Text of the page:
World Stroke Day

Your Health | one month ago

He Thought He Had Heat Exhaustion; It Was a Stroke

Jesse Lowe shares his story as a reminder to all: It’s crucial to learn the signs of a stroke and to get to a hospital as soon as one is even suspected.

At first, 73-year-old Jesse Lowe mistook his stroke for heat exhaustion. It was an understandable mistake: He’d just been mowing his lawn on a hot July afternoon. When he went inside for a break, he had a hard time picking up food or a drink. Jesse relaxed for about an hour before returning outside, but then he fell against the door and couldn’t use the right side of his body. With the tell-tale sign of one-sided paralysis, he realized that it wasn’t heat exhaustion at all. It was probably a stroke.

Jesse arrived at Atrium Health Wake Forest Baptist- Lexington Medical Center  in enough time to receive tissue plasminogen activator (tPA), a medication that can help relieve blood clots and restore blood flow to the brain if it’s taken within three to four hours of a stroke. His timing was crucial. The medication immediately resolved two blood clots in his brain. After a weekend of care through Atrium Health Wake Forest Baptist Comprehensive Stroke Center, Jesse was back home with nothing more than lingering fatigue. The outcome would’ve likely been far different had he waited to go to the hospital.

“That tPA is something. It saved my life, there’s no question about that. The only reason I was able to get that is because I got to the hospital within those four golden hours,” Jesse says. 

“You’re Worth It”

If there’s anyone who’d want to avoid a trip to the hospital, it’d be Jesse. He’s spent more than his fair share of time in hospitals over the past several years. Five years ago, he had   open heart surgery at Atrium Health Wake Forest Baptist - High Point Medical Center with cardiologist Dr. Herman Barrett Cheek,  followed by an odds-defying recovery. A year later, he was treated for leukemia that went into remission. And just last year, he underwent radiation for prostate cancer. After all that, Jesse was feeling good and ready to be done with hospitals for a while.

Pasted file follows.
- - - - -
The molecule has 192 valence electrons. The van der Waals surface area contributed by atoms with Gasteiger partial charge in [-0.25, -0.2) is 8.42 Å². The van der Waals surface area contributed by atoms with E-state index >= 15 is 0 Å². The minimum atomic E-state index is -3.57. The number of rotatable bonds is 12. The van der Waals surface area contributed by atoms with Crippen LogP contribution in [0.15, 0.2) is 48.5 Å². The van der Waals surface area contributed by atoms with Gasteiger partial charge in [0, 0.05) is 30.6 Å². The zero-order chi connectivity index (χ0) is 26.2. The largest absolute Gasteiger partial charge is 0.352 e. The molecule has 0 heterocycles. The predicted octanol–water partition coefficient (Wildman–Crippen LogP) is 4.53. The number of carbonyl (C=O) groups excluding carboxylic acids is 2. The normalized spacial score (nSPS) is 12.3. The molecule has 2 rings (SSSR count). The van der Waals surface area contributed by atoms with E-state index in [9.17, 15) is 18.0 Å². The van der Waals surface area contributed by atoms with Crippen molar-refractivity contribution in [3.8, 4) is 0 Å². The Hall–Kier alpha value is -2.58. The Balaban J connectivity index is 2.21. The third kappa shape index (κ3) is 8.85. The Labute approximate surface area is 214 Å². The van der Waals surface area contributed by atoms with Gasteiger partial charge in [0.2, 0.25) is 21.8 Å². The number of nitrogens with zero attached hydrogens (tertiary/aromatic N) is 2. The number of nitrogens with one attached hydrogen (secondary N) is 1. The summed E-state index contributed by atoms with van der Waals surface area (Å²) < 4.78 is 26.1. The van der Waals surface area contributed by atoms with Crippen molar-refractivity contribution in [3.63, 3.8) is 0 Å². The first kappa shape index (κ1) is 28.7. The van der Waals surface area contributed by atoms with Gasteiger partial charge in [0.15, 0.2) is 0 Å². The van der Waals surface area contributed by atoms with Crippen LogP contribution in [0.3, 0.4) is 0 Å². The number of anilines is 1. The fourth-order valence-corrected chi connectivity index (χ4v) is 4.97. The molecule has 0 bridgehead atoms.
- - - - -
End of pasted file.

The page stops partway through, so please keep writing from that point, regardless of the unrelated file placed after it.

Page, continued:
It’d be understandable, then, why Jesse would avoid a trip to the emergency department. But that split second decision to get to a hospital as soon as he suspected a stroke enabled him another amazing recovery.

Symptoms of a stroke include difficulty with walking or coordination, paralysis on one side of the body, like Jesse had, along with blurred vision or slurred speech, a pins-and-needles sensation and muscle weakness. Although these are the most common symptoms, a stroke can look different in different people. Sometimes, it can present as sudden, overwhelming fatigue. Or, it can feel like an electrical charge on one side of the body. If someone feels like something is suddenly wrong, it’s best to call 911, even if they aren’t certain whether it is or isn’t a stroke. Time is brain; the sooner someone begins treatment for a stroke, the more likely it is that they can minimize lasting detriments after a stroke.

“When you walk into an emergency department and add up the years of education and experience of everyone working in there, that’s a lot of years. And still, it’s important to do diagnostic tests to determine if it’s a stroke,” says Tarsha Marika Palmer Jesse’s neurology nurse practitioner at Atrium Health Wake Forest Baptist. “So, you don’t need to diagnose yourself. Come in if you don’t know, and it’s not wasting your time. You’re doing the right thing.”